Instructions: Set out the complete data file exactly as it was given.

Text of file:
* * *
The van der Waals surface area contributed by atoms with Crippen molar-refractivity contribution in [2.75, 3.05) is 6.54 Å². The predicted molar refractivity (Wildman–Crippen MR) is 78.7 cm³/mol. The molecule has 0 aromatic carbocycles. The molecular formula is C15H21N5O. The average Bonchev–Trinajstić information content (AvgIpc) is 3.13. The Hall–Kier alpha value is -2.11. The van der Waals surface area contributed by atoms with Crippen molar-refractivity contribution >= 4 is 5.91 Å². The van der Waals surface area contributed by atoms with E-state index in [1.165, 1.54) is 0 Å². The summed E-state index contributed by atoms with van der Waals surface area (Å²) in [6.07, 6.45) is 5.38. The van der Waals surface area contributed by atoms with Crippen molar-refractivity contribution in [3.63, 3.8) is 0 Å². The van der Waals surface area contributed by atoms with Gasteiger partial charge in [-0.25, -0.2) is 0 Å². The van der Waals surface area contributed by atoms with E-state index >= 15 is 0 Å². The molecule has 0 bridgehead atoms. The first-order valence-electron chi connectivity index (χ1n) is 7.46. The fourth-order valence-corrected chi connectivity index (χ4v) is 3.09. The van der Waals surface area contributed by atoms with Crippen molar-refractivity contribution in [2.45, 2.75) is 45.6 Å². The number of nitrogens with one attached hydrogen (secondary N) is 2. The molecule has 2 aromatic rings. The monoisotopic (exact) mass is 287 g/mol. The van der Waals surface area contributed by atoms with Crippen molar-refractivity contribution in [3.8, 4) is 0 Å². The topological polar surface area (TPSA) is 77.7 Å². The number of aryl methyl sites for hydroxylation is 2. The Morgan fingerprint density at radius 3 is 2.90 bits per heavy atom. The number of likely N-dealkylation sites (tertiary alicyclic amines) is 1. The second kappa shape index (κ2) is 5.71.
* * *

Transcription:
The van der Waals surface area contributed by atoms with Crippen molar-refractivity contribution in [2.75, 3.05) is 6.54 Å². The predicted molar refractivity (Wildman–Crippen MR) is 78.7 cm³/mol. The molecule has 0 aromatic carbocycles. The molecular formula is C15H21N5O. The average Bonchev–Trinajstić information content (AvgIpc) is 3.13. The Hall–Kier alpha value is -2.11. The van der Waals surface area contributed by atoms with Crippen molar-refractivity contribution >= 4 is 5.91 Å². The van der Waals surface area contributed by atoms with E-state index in [1.165, 1.54) is 0 Å². The summed E-state index contributed by atoms with van der Waals surface area (Å²) in [6.07, 6.45) is 5.38. The van der Waals surface area contributed by atoms with Crippen molar-refractivity contribution in [3.63, 3.8) is 0 Å². The van der Waals surface area contributed by atoms with Gasteiger partial charge in [-0.25, -0.2) is 0 Å². The van der Waals surface area contributed by atoms with E-state index >= 15 is 0 Å². The molecule has 0 bridgehead atoms. The first-order valence-electron chi connectivity index (χ1n) is 7.46. The fourth-order valence-corrected chi connectivity index (χ4v) is 3.09. The van der Waals surface area contributed by atoms with Crippen molar-refractivity contribution in [2.45, 2.75) is 45.6 Å². The number of nitrogens with one attached hydrogen (secondary N) is 2. The molecule has 2 aromatic rings. The monoisotopic (exact) mass is 287 g/mol. The van der Waals surface area contributed by atoms with Crippen molar-refractivity contribution in [3.8, 4) is 0 Å². The topological polar surface area (TPSA) is 77.7 Å². The number of aryl methyl sites for hydroxylation is 2. The Morgan fingerprint density at radius 3 is 2.90 bits per heavy atom. The number of likely N-dealkylation sites (tertiary alicyclic amines) is 1. The second kappa shape index (κ2) is 5.71.